Sonic Depth Finder

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sonic depth finder

[′sän·ik ′depth ‚fīn·dər]
A sonar-type instrument used to measure ocean depth and to locate underwater objects; a sound pulse is transmitted vertically downward by a piezoelectric or magnetostriction transducer mounted on the hull of the ship; the time required for the pulse to return after reflection is measured electronically. Also known as echo sounder.

Sonic Depth Finder


(also echo sounder), a navigation instrument for the automatic measurement of the depth of a body of water by means of hydroacoustic echoes.

A transducer, which is usually mounted on the bottom of a ship, periodically receives electric impulses from an oscillator. The transducer converts the electric impulses into sound pulses that propagate vertically downward within a limited solid angle. A sound pulse reflected from the bottom is received by the transducer and is converted into an electric impulse. After being amplified, the electric impulse is fed to a depth indicator. The depth indicator records the time interval (in seconds) from the moment the sound pulse is sent from the ship to the moment the echo returns from the bottom and converts the recorded time interval into visual readings or a record depth h = Cτ/2, where τ is the time interval, c = 1,500 m/sec is the speed of sound, and h is recorded in meters. The pulse length ranges from 0.05 to 20 milliseconds; the basic frequency employed, from 10 to 200 kilohertz. Short pulse lengths and high frequencies are used in measurements of shallow depths, while long pulse lengths and low frequencies are used to measure great depths.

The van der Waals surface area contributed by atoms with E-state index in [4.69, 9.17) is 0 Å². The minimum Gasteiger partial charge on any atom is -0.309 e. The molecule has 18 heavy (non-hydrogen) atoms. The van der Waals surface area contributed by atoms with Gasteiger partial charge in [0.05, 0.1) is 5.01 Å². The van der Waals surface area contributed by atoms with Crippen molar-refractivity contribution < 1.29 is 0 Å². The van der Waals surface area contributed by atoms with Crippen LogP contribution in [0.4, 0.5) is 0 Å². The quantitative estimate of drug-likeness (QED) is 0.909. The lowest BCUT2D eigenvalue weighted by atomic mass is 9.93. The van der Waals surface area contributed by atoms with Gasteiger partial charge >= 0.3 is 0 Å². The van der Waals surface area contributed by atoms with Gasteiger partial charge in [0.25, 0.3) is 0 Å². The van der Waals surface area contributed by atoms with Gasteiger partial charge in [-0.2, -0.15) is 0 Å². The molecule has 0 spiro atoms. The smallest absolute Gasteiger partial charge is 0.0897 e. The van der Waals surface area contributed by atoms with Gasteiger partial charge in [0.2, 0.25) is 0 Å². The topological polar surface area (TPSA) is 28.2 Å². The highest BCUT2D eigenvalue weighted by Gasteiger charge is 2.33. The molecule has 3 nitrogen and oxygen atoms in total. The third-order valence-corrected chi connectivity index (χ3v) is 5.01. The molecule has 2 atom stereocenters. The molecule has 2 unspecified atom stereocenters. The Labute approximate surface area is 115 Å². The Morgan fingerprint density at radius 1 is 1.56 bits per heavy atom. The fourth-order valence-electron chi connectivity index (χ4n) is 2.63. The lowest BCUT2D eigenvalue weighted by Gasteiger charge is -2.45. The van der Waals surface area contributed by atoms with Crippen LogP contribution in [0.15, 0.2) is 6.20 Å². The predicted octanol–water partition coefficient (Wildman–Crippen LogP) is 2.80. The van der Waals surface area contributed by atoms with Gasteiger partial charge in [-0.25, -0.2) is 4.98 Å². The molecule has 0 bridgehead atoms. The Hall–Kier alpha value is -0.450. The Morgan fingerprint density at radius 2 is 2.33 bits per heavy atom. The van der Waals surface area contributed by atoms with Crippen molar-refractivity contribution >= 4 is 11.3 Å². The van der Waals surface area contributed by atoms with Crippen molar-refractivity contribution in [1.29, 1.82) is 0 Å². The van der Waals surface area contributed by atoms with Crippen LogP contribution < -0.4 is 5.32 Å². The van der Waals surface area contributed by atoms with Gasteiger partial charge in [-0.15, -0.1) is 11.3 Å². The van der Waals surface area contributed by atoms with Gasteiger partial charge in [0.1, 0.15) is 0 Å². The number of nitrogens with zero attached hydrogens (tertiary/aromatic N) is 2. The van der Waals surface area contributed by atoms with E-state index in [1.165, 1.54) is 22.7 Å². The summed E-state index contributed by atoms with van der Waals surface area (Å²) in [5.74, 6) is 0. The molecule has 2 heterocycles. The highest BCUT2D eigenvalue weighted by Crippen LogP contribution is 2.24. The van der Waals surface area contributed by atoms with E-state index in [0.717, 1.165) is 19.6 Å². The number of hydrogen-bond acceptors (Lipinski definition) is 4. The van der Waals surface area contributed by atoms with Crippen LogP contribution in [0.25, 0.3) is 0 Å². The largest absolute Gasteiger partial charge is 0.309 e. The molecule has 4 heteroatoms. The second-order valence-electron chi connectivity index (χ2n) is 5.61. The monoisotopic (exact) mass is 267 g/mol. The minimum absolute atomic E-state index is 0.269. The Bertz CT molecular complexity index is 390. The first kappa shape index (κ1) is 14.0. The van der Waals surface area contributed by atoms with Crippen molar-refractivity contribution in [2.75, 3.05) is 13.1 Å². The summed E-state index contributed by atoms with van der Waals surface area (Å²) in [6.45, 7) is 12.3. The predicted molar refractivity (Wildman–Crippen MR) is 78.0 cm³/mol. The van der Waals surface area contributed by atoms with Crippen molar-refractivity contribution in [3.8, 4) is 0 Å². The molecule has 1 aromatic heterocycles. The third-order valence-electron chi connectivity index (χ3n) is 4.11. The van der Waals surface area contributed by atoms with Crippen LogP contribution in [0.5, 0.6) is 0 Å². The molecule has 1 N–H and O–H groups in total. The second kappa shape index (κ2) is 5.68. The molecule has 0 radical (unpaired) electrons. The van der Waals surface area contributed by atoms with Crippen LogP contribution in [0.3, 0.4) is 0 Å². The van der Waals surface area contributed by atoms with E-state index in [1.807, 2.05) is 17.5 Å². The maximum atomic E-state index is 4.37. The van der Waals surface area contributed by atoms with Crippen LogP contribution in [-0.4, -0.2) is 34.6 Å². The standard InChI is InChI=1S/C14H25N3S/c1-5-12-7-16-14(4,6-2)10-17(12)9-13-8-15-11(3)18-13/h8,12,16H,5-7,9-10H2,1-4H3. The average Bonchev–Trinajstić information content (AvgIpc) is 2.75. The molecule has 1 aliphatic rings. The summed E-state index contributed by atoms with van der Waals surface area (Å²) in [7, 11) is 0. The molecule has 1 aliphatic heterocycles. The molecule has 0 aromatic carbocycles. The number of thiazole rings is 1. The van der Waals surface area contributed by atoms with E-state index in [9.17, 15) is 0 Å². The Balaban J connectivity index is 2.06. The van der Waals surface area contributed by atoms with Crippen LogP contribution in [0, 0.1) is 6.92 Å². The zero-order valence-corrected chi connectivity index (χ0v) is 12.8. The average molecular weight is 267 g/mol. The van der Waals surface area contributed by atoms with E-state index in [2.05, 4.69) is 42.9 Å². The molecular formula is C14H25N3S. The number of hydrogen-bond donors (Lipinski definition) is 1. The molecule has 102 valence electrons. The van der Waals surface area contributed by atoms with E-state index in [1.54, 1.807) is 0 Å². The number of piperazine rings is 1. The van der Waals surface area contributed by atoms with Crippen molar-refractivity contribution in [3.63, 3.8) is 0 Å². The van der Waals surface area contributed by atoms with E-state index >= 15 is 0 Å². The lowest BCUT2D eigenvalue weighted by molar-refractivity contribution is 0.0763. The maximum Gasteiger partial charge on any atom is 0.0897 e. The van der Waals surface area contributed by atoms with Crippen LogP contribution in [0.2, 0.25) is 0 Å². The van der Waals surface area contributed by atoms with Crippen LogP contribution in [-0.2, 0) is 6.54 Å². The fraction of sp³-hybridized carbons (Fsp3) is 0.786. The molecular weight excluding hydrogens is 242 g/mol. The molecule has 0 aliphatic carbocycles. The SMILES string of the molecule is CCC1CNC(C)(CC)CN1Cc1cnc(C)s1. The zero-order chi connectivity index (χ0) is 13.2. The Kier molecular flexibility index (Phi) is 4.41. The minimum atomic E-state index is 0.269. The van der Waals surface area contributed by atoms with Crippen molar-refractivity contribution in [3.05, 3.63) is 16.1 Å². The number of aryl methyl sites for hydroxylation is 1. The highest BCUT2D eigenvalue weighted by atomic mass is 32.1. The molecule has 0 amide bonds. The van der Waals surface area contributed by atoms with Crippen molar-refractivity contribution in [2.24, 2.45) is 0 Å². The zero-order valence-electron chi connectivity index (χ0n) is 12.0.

The transducer may be of the magnetostrictive or piezoelectric type. The depth indicator may be a flashing display with a rotating neon glow lamp that flashes at the moment an echo is received. Dial-type, cathode-ray, and digital displays are also used, as are graphic recorders, which record the measured depth on a moving paper tape either electrothermally or electrochemically.

Sonic depth finders are manufactured for various depth intervals in the range from 0.1 to 12,000 m. They operate at ship speeds of up to 30 knots (55 km/hr) or even higher. The error of such instruments ranges from 1 percent to hundredths of a percent.

Sonic depth finders are also used to search for schools of fish and for submarines, to investigate scattering layers, to determine the type of ground beneath a body of water and the stratification of bottom deposits, and to make other hydroacoustic measurements. (SeeHYDROACOUSTICS.)


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Tolmachev, D., and I. Fedorov. “Navigatsionnye ekholoty.” Tekhnika i vooruzhenie, 1977, no. 1.